When examining the cannon of Steven Spielberg’s work, The Color Purple is a little jarring if you are inclined to follow his filmography from beginning to end. In later years he would call it “my first grown-up movie” and indeed it is a massive departure from what had come before. This was a man known for fluffy entertainments about sharks, aliens and battering archeologists. Therefore it is reasonable that most people approached The Color Purple with a sense of trepidation.
I admit that I did so as well. When I saw the movie in the late 80s I enjoyed it tremendously but I admit that it didn’t have the glowing impact that it did on everyone else. Seeing it again after 30 years, I’m inclined to think that the critical praise was completely justified. This is a wonderful movie, a movie about a culture of people that don’t get the chance to tell their story in the movies very often – black women in the early days of 20th century America. In most cases, this time period might either deal with white people or if it focuses on African-Americans, the central roles are given to the men. Black women in period films usually take supporting roles or roles of no real significance.
In The Color Purple , black women are the central focus. The men are there but they are usually abusive buffoons who have no need or respect for their humanity. The few white characters are the ones who are forced to play roles of little to no significance. But that’s okay because the story is told from a specific point of view, of three black women whose fury at being treated as property sets this multifaceted story in motion.
At the center, of course is Whoopi Goldberg in her film debut as Celie, a painfully shy young woman who has been abused and mistreated from the moment she came into the world. Forced to marry Mister (Danny Glover) a man who treats her like garbage; who makes her play servant to his needs and punching bag to his tantrums, the story is a journey of how grows out of that dark place through the strength of three women.
First is Shug (Margaret Avery) a jook joint singer whom Mister has been in love with for years. She has family problems of her own but her looks have always let her get ahead. She opens up Celie to believe that she is not all of the terrible things that Mister heaps upon her.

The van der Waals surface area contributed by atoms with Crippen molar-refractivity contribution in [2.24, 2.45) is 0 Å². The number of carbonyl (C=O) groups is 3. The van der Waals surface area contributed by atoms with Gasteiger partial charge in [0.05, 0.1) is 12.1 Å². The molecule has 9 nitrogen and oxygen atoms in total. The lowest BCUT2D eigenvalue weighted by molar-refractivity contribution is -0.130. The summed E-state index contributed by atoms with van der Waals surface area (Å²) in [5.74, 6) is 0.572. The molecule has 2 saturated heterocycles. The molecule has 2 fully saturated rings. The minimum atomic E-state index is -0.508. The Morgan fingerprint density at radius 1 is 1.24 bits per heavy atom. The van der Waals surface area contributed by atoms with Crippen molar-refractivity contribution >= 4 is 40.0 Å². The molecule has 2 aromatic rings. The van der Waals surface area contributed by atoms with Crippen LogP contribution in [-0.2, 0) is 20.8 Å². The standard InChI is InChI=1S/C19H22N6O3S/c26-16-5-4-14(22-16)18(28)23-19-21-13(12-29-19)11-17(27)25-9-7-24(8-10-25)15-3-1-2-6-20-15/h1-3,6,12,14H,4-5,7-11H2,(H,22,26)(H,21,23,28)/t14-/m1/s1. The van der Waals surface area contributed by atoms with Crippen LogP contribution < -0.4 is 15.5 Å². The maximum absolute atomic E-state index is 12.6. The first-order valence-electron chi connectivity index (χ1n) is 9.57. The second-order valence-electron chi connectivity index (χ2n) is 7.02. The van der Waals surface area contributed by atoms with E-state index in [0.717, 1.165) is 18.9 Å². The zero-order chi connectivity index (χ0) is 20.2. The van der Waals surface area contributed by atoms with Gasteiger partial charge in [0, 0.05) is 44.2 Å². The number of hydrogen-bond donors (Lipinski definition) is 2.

The second is Sophie (Oprah Winfrey, also in her film debut) a head-strong black woman with a fiery personality living at a moment when this could get blacks could be jailed or killed. Her story is just as sad and heartbreaking as Celie’s.
The last is Celie’s sister Nettie, whom she is separated from because of Mister and never allowed to communicate with. Under the influence of these women, Celie grows to love herself. The story takes place from 1909 up through 1943 and we see the flower of a hidden personality, one that has been forced to hide in shame and darkness from the very start. The movie doesn’t go easy on the abuse, so that when she does finally flower at the end it is a booming revelation.
Spielberg’s great trademarks are all here. His emotional sweeps could have over-crowded the story, but they feel justified. The emotional heights fill in the gaps of outward expression that Celie is often forced to hide. There is much of the same emotional outpouring as in E.T. and for almost the same purpose. Despite all the abuse and violence that the women are forced to endure, this is one of the most emotionally satisfying movies I’ve ever seen. This is a movie that shows him growing into a serious filmmaker, one that can use his gifts to tells a grounded story just as well as he could tell fantasy.
Yet, the film industry at the time wasn’t ready to reward Spielberg’s growth. Perhaps jealous of his success, the movie was punished at that year’s Academy Awards. It received ten nominations and won nothing. Plus, in the biggest “screw you” of his career, Spielberg wasn’t nominated for Best Director. For Spielberg’s career, it would mark a high point for a very unfortunate reason. This was the last great film that he would direct for the rest of the decade. Starting with his next film, Spielberg would spend the next six years mired in mediocre work that didn’t match up to his earlier greatness.